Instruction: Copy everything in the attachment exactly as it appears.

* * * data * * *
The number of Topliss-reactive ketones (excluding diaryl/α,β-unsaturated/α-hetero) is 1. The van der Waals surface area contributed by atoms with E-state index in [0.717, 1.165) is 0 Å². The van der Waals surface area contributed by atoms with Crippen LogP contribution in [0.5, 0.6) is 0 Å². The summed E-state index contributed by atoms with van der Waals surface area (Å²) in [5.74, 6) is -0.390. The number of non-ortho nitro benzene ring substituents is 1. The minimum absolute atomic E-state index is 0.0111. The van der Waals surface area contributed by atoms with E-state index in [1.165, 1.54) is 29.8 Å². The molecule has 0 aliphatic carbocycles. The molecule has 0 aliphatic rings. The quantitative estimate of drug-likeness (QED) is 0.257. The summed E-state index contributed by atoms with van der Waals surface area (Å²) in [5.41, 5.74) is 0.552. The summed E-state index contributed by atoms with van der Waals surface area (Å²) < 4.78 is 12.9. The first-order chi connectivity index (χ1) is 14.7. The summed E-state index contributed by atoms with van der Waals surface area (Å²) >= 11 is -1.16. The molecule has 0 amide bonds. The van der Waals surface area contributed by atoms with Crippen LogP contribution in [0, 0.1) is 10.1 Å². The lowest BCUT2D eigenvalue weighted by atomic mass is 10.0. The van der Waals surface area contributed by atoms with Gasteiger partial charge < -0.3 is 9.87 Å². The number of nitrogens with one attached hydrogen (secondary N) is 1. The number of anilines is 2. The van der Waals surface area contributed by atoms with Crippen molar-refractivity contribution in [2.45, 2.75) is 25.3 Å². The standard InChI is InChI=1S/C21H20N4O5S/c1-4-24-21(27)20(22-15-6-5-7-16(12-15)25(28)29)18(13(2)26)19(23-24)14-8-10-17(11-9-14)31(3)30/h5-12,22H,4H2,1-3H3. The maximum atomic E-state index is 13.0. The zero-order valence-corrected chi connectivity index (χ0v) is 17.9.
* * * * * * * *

The number of Topliss-reactive ketones (excluding diaryl/α,β-unsaturated/α-hetero) is 1. The van der Waals surface area contributed by atoms with E-state index in [0.717, 1.165) is 0 Å². The van der Waals surface area contributed by atoms with Crippen LogP contribution in [0.5, 0.6) is 0 Å². The summed E-state index contributed by atoms with van der Waals surface area (Å²) in [5.74, 6) is -0.390. The number of non-ortho nitro benzene ring substituents is 1. The minimum absolute atomic E-state index is 0.0111. The van der Waals surface area contributed by atoms with E-state index in [1.165, 1.54) is 29.8 Å². The molecule has 0 aliphatic carbocycles. The molecule has 0 aliphatic rings. The quantitative estimate of drug-likeness (QED) is 0.257. The summed E-state index contributed by atoms with van der Waals surface area (Å²) in [5.41, 5.74) is 0.552. The summed E-state index contributed by atoms with van der Waals surface area (Å²) < 4.78 is 12.9. The first-order chi connectivity index (χ1) is 14.7. The summed E-state index contributed by atoms with van der Waals surface area (Å²) >= 11 is -1.16. The molecule has 0 amide bonds. The van der Waals surface area contributed by atoms with Crippen LogP contribution in [0, 0.1) is 10.1 Å². The lowest BCUT2D eigenvalue weighted by atomic mass is 10.0. The van der Waals surface area contributed by atoms with Gasteiger partial charge < -0.3 is 9.87 Å². The number of nitrogens with one attached hydrogen (secondary N) is 1. The number of anilines is 2. The van der Waals surface area contributed by atoms with Crippen molar-refractivity contribution in [2.45, 2.75) is 25.3 Å². The standard InChI is InChI=1S/C21H20N4O5S/c1-4-24-21(27)20(22-15-6-5-7-16(12-15)25(28)29)18(13(2)26)19(23-24)14-8-10-17(11-9-14)31(3)30/h5-12,22H,4H2,1-3H3. The maximum atomic E-state index is 13.0. The zero-order valence-corrected chi connectivity index (χ0v) is 17.9.